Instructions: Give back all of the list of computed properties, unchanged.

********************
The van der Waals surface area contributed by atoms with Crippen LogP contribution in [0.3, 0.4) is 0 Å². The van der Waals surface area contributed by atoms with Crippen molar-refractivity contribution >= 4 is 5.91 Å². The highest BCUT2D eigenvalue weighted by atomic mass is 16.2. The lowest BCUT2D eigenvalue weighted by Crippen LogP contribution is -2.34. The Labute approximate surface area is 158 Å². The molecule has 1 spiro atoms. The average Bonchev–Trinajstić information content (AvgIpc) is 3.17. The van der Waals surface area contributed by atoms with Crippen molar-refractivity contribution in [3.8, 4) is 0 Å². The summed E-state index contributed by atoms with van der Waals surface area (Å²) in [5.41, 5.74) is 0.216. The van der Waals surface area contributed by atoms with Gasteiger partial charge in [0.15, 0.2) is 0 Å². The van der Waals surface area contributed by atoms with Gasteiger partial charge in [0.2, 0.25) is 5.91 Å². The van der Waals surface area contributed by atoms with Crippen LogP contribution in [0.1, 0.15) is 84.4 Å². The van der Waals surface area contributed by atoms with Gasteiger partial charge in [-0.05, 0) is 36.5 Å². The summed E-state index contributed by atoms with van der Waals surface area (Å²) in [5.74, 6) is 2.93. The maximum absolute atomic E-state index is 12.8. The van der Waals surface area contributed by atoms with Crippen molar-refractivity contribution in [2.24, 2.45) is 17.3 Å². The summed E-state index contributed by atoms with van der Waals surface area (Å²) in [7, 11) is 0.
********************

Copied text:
The van der Waals surface area contributed by atoms with Crippen LogP contribution in [0.3, 0.4) is 0 Å². The van der Waals surface area contributed by atoms with Crippen molar-refractivity contribution >= 4 is 5.91 Å². The highest BCUT2D eigenvalue weighted by atomic mass is 16.2. The lowest BCUT2D eigenvalue weighted by Crippen LogP contribution is -2.34. The Labute approximate surface area is 158 Å². The molecule has 1 spiro atoms. The average Bonchev–Trinajstić information content (AvgIpc) is 3.17. The van der Waals surface area contributed by atoms with Crippen molar-refractivity contribution in [3.8, 4) is 0 Å². The summed E-state index contributed by atoms with van der Waals surface area (Å²) in [5.41, 5.74) is 0.216. The van der Waals surface area contributed by atoms with Gasteiger partial charge in [0.15, 0.2) is 0 Å². The van der Waals surface area contributed by atoms with Gasteiger partial charge in [0.2, 0.25) is 5.91 Å². The van der Waals surface area contributed by atoms with Crippen LogP contribution in [0.1, 0.15) is 84.4 Å². The van der Waals surface area contributed by atoms with Gasteiger partial charge in [-0.05, 0) is 36.5 Å². The summed E-state index contributed by atoms with van der Waals surface area (Å²) in [5.74, 6) is 2.93. The maximum absolute atomic E-state index is 12.8. The van der Waals surface area contributed by atoms with Crippen molar-refractivity contribution in [2.24, 2.45) is 17.3 Å². The summed E-state index contributed by atoms with van der Waals surface area (Å²) in [7, 11) is 0.